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Sony RX10 Sample Image Gallery
by Laura Hicks -  11/5/2013

I am clearly in the minority of reviewers that recently attended a week long Sony excursion to Nashville, Tennessee to test Sony's newest camera releases: the Sony a7R, the Sony a7 and the Sony RX10. I'll tell you why in just a minute.

After over 4 days of intense shooting with these cameras, I got to take an in-depth look at their strengths and their weaknesses. I had a multitude of situations in which to shoot: outdoors at a horse farm, outdoors and indoors at the Jack Daniels Distillery, outdoors at Rock City, indoors at the Ryman Auditorium, and indoors at a Nashville Honky Tonk called "The Stage" (just to name a few locations shown in the examples below). All of these situations demanded that the cameras respond accordingly; whether that be at high ISOs, with great dynamic range, with correct color rendering, or with the best image quality they could produce.

All of these Sony cameras offer impressive specs. Both the Sony a7R and the a7 have full frame sensors, a vast ISO range and pretty snappy AF. The Sony RX10, on the other hand, is bred from the technology of the impressive RX100 and offers a 1-inch type 20-megapixel CMOS sensor. In addition to the sensor, this camera also touts a 24-200mm (35mm equivalent) f2.8 constant aperture zoom lens. It has a 3-inch tiltable LCD and an ISO range of 125-12800. The camera can shoot in both RAW and JPEG formats.

So why am I part of the minority of the reviewers that went on this trip? I like the RX10 way better than the a7R and a7! I know, it sounds slightly crazy and almost absurd that I could prefer Sony's 1-inch type CMOS sensor point and shoot camera over Sony's full frame cameras with theoretically better specs (and quite a bit more publicity about insane sharpness to boot).

Here's the thing about the a7R and a7: I can't tell you I'm on board with the whole "the a7R is sharper than a bunch of other cameras" thing--at least not in real world use, not consistently, and/or not with the quality of sharpness that appeals to me. Maybe in a static studio set-up the camera can produce images that are technically sharper than other cameras, but over the week of testing I found the images I produced from these cameras to have a unique quality to their sharpness that I didn't love. It looked almost like the pixels were painterly or had slight movement (looking almost overly sharpened). Is it possible that I am complaining about over sharpened images? Maybe. Or maybe it's the "look" of the sharpness that is getting to me. It feels a bit too digitized for my tastes. At times, I had trouble with obtaining consistently sharp results. One image would be sharp, then the next several images would not be in focus, then the next one would be fine. This being said, I know I am the minority with this opinion so I am willing to accept that I received a pre-production camera with less impressive image quality than others or that I was simply not in sync with the camera's autofocusing. Both are valid points and may be true. A full review will be needed to make a final evaluation of the cameras. Click here to view images from the a7R. Also, my image gallery for the a7 can be seen here. It's not that the cameras are bad. In fact, they are very impressive when it comes to build quality and overall usability. I think landscape shooters will love the look that comes from these cameras. But, as a portrait shooter for 12 years, I found the sharpness to lack the quality that I love in my images. This feeling happened primarily when examining the sharpness of the subject's eyes.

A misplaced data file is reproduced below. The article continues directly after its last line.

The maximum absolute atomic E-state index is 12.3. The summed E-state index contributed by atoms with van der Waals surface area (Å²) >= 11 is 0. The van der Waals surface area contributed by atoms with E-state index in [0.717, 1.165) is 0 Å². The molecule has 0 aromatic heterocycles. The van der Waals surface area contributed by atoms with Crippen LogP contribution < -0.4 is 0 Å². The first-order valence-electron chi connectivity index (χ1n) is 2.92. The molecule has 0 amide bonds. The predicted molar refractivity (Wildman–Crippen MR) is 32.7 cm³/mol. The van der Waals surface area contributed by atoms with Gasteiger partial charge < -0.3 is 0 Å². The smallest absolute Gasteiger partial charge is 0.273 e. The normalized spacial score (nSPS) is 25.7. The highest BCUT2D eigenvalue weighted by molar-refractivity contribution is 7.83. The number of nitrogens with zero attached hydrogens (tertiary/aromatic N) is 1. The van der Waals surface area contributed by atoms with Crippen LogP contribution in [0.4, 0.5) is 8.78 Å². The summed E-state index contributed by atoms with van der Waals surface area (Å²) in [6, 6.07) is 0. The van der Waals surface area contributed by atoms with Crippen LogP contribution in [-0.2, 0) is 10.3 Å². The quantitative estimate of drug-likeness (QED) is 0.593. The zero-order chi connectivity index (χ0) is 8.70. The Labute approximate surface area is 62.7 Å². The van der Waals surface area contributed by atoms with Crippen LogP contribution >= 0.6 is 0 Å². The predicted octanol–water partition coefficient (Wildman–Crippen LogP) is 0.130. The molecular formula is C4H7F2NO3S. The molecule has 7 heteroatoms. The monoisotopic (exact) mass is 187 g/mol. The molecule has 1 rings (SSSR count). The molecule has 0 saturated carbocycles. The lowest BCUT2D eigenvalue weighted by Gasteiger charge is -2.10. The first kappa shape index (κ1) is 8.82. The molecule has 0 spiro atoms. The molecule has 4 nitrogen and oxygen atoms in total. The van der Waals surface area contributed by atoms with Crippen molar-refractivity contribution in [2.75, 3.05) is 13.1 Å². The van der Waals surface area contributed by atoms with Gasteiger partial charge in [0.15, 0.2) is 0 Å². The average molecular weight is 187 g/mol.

That's enough nitpicking of the a7 and a7R. Here are two samples from the a7R. The first sample is with ISO 50. The second is shot at ISO 640. I thought these were some of the better examples of the image quality of the a7R. These images showcase the clarity and detail of the a7R in a way that is more natural and pleasing to my eyes.

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100% crop of image above

But the RX10 is a different type of camera with a different story to tell. The RX10 is one of the best supped-up point and shoot cameras with this much telephoto range on the market. The quality of its sharpness is much more pleasing to my eyes. It's a little less "digital" and has a smoother feel. I was able to get a sharp image far more times than not. The color quality produced from the images is great. The ergonomics of the camera are fantastic. The aperture ring around the lens barrel is easy to use. And the dials are logically placed. I also loved the ability to stay in one location and get a multitude of different types of images. It's a zoom lover's dream camera. The by-wire zoom lens does take some getting used to, but does exactly what is expected of it.

Below is a sample image gallery of the RX10 with images that are straight out of camera. I have even included a few 100% crops to help showcase the quality of the sharpness.

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100% crop of image above

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100% crop of image above

All things considered, the RX10 is my choice for Sony's best camera featured at the recent excursion. I would have no reservations recommending this camera to a multitude of users. The camera functions nicely in a wide variety of lighting situations, shooting conditions and from a vast range of focal lengths. The biggest hesitation is price. Will consumers really choose to spend $1300 on this type of camera? Of course there are other Ultrazoom cameras on the market right now, but the RX10 stands nearly alone if you require high-end features with impressive image quality. The only camera that comes close to the RX10's specs is the $600 Panasonic Lumix FZ200. We have not tested the FZ200, however, so a true image comparison is not available right now.